What is the state of the art use of social media in the domain of public security and policing? What influence and impacts have been reported? What are the opportunities and challenges? To link the MEDI@4SEC project activities and outcomes to the existing body of knowledge we have completed a review of the current literature. Here we provide a summary of our main findings and outline some of the key questions that will be further discussed during the project, further underlying the importance of MEDI@4SEC’s role in an ever changing public security environment.
The recent massive increase in social media use has drastically transformed people’s communication and information habits. It has provided law enforcement authorities with new sources for intelligence sources and increased platforms through which to communicate with the public. But one of the main challenges for law enforcement agencies is the adoption of formal policies and processes within agencies that enable a unified, consistent approach to modern technology usage. To do so requires agencies and policy planners in the public security domain to recruit and train specialized staff, dedicate clear budgets to its implementation and define a clear legal framework and procedural protocols for its effective use. One of the most important questions with the use of new technology is how we balance between enhancing security and respecting privacy rights of citizens.
For example, experience of recent riots and mass gatherings has illustrated how the police and private security organizations can enhance security by monitoring people’s behavior, signaling unrest and communicating with the public. In these instances it is vital to advance a communication strategy to ensure the uniform use of social media by authorities in a positive, friendly, instructive and helpful tone to promote citizen engagement, collaboration and trust. Such interactive communication can provide a substantial resource for situation awareness but the challenge is how it can be done in an ethically aware way.
Social media has also enabled citizens to enhance public security through the investigation and prevention of crime, both in conjunction with and independent of the police. This phenomenon referred to as Do It Yourself (DIY) Policing has shown notable successes in the Netherlands where police forces are making a concerted effort in co-creating security jointly with citizens. Although offering clear benefits, this approach presents risks is that citizens’ acts are biased towards certain groups in society or that they take the law in their own hands. Can we understand DIY policing activities as signals for missing activities in law enforcement? And in which areas can it be a meaningful addition to traditional police work?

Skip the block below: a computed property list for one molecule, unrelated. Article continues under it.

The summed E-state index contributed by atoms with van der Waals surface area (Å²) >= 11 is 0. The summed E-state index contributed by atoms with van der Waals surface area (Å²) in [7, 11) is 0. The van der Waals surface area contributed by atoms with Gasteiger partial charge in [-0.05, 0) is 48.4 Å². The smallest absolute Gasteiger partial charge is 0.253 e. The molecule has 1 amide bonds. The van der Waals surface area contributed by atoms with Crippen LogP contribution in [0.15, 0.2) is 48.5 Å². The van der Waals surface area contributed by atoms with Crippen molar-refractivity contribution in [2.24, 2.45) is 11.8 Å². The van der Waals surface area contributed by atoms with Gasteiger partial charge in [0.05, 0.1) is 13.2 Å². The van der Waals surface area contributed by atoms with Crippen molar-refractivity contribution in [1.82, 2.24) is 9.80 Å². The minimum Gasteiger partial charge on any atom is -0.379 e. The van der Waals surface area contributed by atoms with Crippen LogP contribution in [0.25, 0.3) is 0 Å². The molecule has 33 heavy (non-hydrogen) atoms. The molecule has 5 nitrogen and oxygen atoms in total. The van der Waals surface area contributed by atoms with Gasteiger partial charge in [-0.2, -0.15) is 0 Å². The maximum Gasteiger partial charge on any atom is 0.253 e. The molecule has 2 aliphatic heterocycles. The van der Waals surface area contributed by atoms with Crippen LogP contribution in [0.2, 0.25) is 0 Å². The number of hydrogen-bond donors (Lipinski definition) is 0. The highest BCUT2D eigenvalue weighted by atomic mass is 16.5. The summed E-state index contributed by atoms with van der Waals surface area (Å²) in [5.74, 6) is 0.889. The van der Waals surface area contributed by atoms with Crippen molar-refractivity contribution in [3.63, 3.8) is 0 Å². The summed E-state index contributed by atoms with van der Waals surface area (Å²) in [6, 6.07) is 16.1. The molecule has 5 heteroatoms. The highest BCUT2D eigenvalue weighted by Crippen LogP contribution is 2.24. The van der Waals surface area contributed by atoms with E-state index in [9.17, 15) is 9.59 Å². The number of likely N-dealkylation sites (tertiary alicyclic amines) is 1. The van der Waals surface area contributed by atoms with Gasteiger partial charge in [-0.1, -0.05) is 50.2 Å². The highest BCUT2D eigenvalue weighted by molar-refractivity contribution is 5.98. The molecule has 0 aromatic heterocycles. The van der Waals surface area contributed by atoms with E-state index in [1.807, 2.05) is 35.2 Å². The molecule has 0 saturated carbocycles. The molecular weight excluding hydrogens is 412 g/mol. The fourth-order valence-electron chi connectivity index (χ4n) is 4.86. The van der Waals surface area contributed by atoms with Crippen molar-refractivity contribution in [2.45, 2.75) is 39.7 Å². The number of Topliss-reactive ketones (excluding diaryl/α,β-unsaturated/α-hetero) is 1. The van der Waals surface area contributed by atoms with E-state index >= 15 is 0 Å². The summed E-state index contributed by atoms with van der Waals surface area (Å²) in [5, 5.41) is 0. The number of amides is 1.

However, social media has a dark side. The ugly use of social media by citizens includes trolling, online bullying (cyberbullying) of which some activities are criminal offences and some or not. The legal status of trolling-related acts differs by country and by action. While the literature we studied suggests that organic, community-driven counter-trolling actions are cheaper, faster, more effective and more responsive than actions of public authorities, these cannot substitute the strong arm of the law in cases of serious harassment, stalking, and abuse of individuals online.
Taking this one step further, emerging technologies are not only revolutionizing policing practices, they also facilitate criminals in organizing themselves and committing crime. The Dark Web, here defined as a part of the internet not indexed by common search engines were people can communicate anonymously and securely, has emerged as a key space for “high tech” (organized) crime. By its very nature this is a difficult area to police and in fighting crime on the dark web no “one-size-fits-all” measures can be applied. But should strategies differentiate between the types of crime (e.g., child pornography vs crypto markets vs violent extremism activities)? Should policies rely on flexible and adaptable innovations, to avoid limited applicability in a cybercrime community that is capable of rapidly quickly develop countermeasures? Should a “total-block” strategies be applied or should a balance between freedom of speech and crime solving be solved? Could the “good side” of the community be utilized by empowering “good users” for positive counter actions and stimulating “social policing”.
The opportunities, challenges and key questions highlighted here will be explored further throughout the project. You can take part in this conversation and we look forward to your valuable insight. To find out more visit our about pages, sign up for our mailing list, follow us on Twitter (@media4sec) and join our LinkedIn group.